To overcome whatever obstacle bound them, each woman used her wits, called on magic (there was always some kind of magic) and then fell for the handsome prince who came riding into each story just in the nick of time.
And each, by the end of the story, walked away with the keys to the castle.
The first time I opened the pages of Eat, Pray, Love I recognized a familiar landscape.
In it, author Elizabeth Gilbert writes about her failed marriage and combative divorce, her depression and tendency to repeat old patterns and, ultimately, her search for authentic self. That search, in case you’ve been on Mars and haven’t heard, took her to Italy for the food and language, India for spiritual solace and Bali for personal direction. At the end of the year, thanks to the magic of good food, a guru and a medicine man, and - the most magical thing of all - a lucrative book contract to write about experiences she had not yet had, she was whole again. And, coincidentally, in love with a hunk who’d come riding in and fallen head-over-heels for her.
That would be, by any middle-class, overworked, underpaid and under-appreciated woman’s standards, a fairy tale ending to a really bad year.
I’m not bashing the book. I read it and enjoyed it well enough when I actually finished it. (It took me two tries.) But at no time did I ever lose my head and believe that I can do what Gilbert did. Because, as it turns out, I am a middle-class, overworked, underpaid and occasionally under-appreciated woman. I may be able to get out of town for a week or two, when the budget and schedule allow, and if I organize things around the house and call home every night, but how on earth can I run away for a year to simply sit and think? I can’t. I have to take my peace and inspiration where I find them.
Now there’s a movie and Julia Roberts has made Gilbert’s story even prettier. Entertainment and enlightenment in 2 hours and 13 minutes. Another fairy tale ending.
The tourism industry is rushing to make Eat,Pray,Love packages available to women who want to retrace Gilbert’s journey. What do you want to bet well-heeled participants don’t have to scrub floors at the Asham.
Virginia Woolfe told us we need a room of our own and a little money. Those two things on their own are often hard enough to come by. Now, we need even more money and a trip around the world?
The thing I find most fascinating about the whole EPL phenomenon is that Gilbert, in true modern day princess fashion, has become a brand. You may not be able to book a flight away from the kids (children were a complication Gilbert didn’t have to work around) but thanks to the Home Shopping Network and Cost Plus World Market you can buy genuine Eat,Pray,Love merchandise to give your home that journey-of-personal-discovery look for less. Not to mention the jewelry, tea, candles and journals and perfume. All without a passport.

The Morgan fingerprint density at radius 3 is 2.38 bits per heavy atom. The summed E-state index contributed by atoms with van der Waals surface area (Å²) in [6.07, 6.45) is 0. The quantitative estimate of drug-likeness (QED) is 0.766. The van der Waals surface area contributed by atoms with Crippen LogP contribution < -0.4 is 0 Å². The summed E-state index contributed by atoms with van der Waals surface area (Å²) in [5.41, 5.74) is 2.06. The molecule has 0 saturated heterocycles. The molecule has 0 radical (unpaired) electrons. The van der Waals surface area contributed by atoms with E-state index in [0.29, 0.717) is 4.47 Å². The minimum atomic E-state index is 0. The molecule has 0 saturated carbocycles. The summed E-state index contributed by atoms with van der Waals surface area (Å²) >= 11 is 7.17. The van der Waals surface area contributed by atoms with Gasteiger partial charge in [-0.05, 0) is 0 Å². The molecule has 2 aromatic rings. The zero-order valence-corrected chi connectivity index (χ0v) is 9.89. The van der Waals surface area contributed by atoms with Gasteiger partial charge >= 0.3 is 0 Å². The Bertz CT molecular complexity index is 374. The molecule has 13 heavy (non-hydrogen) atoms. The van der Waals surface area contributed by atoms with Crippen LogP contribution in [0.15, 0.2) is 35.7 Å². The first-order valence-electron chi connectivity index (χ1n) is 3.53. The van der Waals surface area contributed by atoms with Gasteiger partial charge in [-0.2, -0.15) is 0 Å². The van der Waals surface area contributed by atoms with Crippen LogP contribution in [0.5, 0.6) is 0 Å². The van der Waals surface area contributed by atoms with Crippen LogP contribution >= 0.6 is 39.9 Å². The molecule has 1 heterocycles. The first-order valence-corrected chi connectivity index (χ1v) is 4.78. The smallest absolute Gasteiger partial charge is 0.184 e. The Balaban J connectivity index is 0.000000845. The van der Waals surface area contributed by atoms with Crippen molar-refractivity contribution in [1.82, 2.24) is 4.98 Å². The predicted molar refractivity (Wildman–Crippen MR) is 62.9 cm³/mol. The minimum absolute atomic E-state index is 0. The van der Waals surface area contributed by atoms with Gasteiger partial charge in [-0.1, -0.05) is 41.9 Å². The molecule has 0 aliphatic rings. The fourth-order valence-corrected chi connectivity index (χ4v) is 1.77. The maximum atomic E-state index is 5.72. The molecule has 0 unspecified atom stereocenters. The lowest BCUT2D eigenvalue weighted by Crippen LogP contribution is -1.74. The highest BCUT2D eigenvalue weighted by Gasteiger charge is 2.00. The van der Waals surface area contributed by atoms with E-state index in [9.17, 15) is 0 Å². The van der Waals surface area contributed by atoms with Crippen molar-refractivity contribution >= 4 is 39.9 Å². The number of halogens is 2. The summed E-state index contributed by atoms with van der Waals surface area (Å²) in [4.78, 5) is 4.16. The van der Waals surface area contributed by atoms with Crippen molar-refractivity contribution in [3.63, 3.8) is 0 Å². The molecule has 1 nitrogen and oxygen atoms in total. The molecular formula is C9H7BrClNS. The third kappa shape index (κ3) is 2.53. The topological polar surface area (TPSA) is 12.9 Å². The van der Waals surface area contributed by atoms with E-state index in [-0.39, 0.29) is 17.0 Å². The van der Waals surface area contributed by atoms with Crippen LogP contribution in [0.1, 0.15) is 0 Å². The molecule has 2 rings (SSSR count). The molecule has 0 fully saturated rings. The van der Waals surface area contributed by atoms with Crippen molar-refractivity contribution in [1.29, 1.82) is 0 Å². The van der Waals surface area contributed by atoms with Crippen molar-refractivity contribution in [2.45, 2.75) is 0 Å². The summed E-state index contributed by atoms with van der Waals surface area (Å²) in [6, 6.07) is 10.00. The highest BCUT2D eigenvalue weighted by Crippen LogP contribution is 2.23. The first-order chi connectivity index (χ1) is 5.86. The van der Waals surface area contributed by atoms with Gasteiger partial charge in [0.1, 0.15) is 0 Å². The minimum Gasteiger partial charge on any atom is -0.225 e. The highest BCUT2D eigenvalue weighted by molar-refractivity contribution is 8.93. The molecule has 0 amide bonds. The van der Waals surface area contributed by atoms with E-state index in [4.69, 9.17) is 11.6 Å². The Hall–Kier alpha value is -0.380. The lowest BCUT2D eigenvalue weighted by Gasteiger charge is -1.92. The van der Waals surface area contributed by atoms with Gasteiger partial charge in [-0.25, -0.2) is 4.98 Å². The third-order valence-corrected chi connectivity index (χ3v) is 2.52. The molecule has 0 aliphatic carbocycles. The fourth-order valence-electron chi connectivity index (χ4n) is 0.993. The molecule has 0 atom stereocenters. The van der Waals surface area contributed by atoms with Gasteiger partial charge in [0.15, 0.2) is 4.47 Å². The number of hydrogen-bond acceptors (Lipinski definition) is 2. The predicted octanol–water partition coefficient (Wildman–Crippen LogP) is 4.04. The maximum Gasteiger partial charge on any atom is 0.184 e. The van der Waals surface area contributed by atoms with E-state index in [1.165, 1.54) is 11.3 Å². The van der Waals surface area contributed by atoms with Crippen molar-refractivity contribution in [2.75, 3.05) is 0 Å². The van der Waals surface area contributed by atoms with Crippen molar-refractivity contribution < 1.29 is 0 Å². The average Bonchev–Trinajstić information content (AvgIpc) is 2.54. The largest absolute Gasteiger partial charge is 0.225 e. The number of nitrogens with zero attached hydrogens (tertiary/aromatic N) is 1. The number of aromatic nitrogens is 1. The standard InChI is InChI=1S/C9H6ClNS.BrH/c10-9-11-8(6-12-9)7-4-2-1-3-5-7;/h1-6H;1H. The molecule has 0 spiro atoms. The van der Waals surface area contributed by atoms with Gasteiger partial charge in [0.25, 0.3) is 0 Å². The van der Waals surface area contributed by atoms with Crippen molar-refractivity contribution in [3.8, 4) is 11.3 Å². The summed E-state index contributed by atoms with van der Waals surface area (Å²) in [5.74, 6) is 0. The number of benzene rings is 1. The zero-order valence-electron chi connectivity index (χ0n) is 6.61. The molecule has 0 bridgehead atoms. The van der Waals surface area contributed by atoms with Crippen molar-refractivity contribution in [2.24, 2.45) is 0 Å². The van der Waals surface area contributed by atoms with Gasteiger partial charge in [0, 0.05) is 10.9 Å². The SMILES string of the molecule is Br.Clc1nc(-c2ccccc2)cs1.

I guess the world hasn’t changed all that much since I read old fairy tales and my daughters watched spunky Disney princesses live happily ever after.
Can “Eat, Pray, Love” panties and Band-Aids be far behind?
Cheryl-Anne Millsap is a freelance columnist for The Spokesman-Review. Her essays can be heard on Spokane Public Radio and on public radio stations across the country. She is the author of “Home Planet: A Life in Four Seasons” and can be reached at email@example.com
A person dressed as a giant condom walks past visitors standing in a queue to visit the Red Ribbon express train, background, at a railway station in Hyderabad, India, Thursday. The Red Ribbon express train is traveling across the country as part of a campaign to spread awareness on HIV and AIDS. You write the cutline. (AP Photo/Mahesh Kumar A.)
- 1. Letters read: object may may be smaller than it appears — Pecky Cox.
- 2. Bollywood discovers that “Dickzilla” is not as frightening as its Japanese counterpart — Mavis.
- 3. (tie) Clearly, this is where the rubber hits the road — Kevin Taylor, and: Apparently, in India size does matter — CindyH.
- HM: Gary D. Rhodes
“Boxers and wrestlers are being recruited by an Indian train company to intimidate thousands of ticketless travellers into paying up or getting off.” http://www.telegraph.co.uk/news/worldnews/asia/india/6538362/Indian-trains-recruit-boxers-and-wrestlers-in-fight-against-ticketless-passengers.html
I love this final paragraph: “A spokesman for the Northern Railways denied the boxers and wrestlers were being deployed to intimidate passengers. “The boxers and wrestlers are Railway employees and are expected to function like any other ticker-checkers. There is absolutely no intimidation involved,” he said.”
What’s the most miserable commute you’ve had to endure?